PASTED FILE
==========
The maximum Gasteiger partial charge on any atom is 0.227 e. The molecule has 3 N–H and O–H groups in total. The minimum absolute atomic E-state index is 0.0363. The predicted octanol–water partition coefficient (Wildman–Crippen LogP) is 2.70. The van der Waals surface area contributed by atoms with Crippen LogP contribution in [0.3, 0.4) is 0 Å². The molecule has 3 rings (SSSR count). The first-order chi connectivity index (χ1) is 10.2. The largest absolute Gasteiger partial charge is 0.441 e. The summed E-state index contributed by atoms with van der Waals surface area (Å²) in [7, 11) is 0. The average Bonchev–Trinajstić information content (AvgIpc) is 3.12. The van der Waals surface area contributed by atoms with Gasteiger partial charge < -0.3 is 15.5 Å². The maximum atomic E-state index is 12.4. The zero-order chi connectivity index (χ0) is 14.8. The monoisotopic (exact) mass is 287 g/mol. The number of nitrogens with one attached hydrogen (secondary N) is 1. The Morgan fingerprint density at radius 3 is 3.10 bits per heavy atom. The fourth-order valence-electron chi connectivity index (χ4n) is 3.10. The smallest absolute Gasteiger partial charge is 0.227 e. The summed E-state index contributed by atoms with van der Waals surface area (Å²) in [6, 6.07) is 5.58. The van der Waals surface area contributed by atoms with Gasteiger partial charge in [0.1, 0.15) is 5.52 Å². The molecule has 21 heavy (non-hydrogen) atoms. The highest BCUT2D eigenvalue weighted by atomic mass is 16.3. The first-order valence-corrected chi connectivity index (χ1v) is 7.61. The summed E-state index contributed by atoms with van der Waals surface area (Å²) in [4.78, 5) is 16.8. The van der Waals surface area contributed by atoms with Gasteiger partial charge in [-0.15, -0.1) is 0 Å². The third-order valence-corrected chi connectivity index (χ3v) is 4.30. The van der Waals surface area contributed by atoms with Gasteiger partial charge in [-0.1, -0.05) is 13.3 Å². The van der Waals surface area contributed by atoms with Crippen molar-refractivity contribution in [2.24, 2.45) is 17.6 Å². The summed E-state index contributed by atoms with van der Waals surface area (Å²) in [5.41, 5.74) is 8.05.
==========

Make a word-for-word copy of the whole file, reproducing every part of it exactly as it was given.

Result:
The maximum Gasteiger partial charge on any atom is 0.227 e. The molecule has 3 N–H and O–H groups in total. The minimum absolute atomic E-state index is 0.0363. The predicted octanol–water partition coefficient (Wildman–Crippen LogP) is 2.70. The van der Waals surface area contributed by atoms with Crippen LogP contribution in [0.3, 0.4) is 0 Å². The molecule has 3 rings (SSSR count). The first-order chi connectivity index (χ1) is 10.2. The largest absolute Gasteiger partial charge is 0.441 e. The summed E-state index contributed by atoms with van der Waals surface area (Å²) in [7, 11) is 0. The average Bonchev–Trinajstić information content (AvgIpc) is 3.12. The van der Waals surface area contributed by atoms with Gasteiger partial charge < -0.3 is 15.5 Å². The maximum atomic E-state index is 12.4. The zero-order chi connectivity index (χ0) is 14.8. The monoisotopic (exact) mass is 287 g/mol. The number of nitrogens with one attached hydrogen (secondary N) is 1. The Morgan fingerprint density at radius 3 is 3.10 bits per heavy atom. The fourth-order valence-electron chi connectivity index (χ4n) is 3.10. The smallest absolute Gasteiger partial charge is 0.227 e. The summed E-state index contributed by atoms with van der Waals surface area (Å²) in [6, 6.07) is 5.58. The van der Waals surface area contributed by atoms with Gasteiger partial charge in [0.1, 0.15) is 5.52 Å². The molecule has 21 heavy (non-hydrogen) atoms. The highest BCUT2D eigenvalue weighted by atomic mass is 16.3. The first-order valence-corrected chi connectivity index (χ1v) is 7.61. The summed E-state index contributed by atoms with van der Waals surface area (Å²) in [4.78, 5) is 16.8. The van der Waals surface area contributed by atoms with Gasteiger partial charge in [-0.15, -0.1) is 0 Å². The third-order valence-corrected chi connectivity index (χ3v) is 4.30. The van der Waals surface area contributed by atoms with Gasteiger partial charge in [-0.1, -0.05) is 13.3 Å². The van der Waals surface area contributed by atoms with Crippen molar-refractivity contribution in [2.24, 2.45) is 17.6 Å². The summed E-state index contributed by atoms with van der Waals surface area (Å²) in [5.41, 5.74) is 8.05.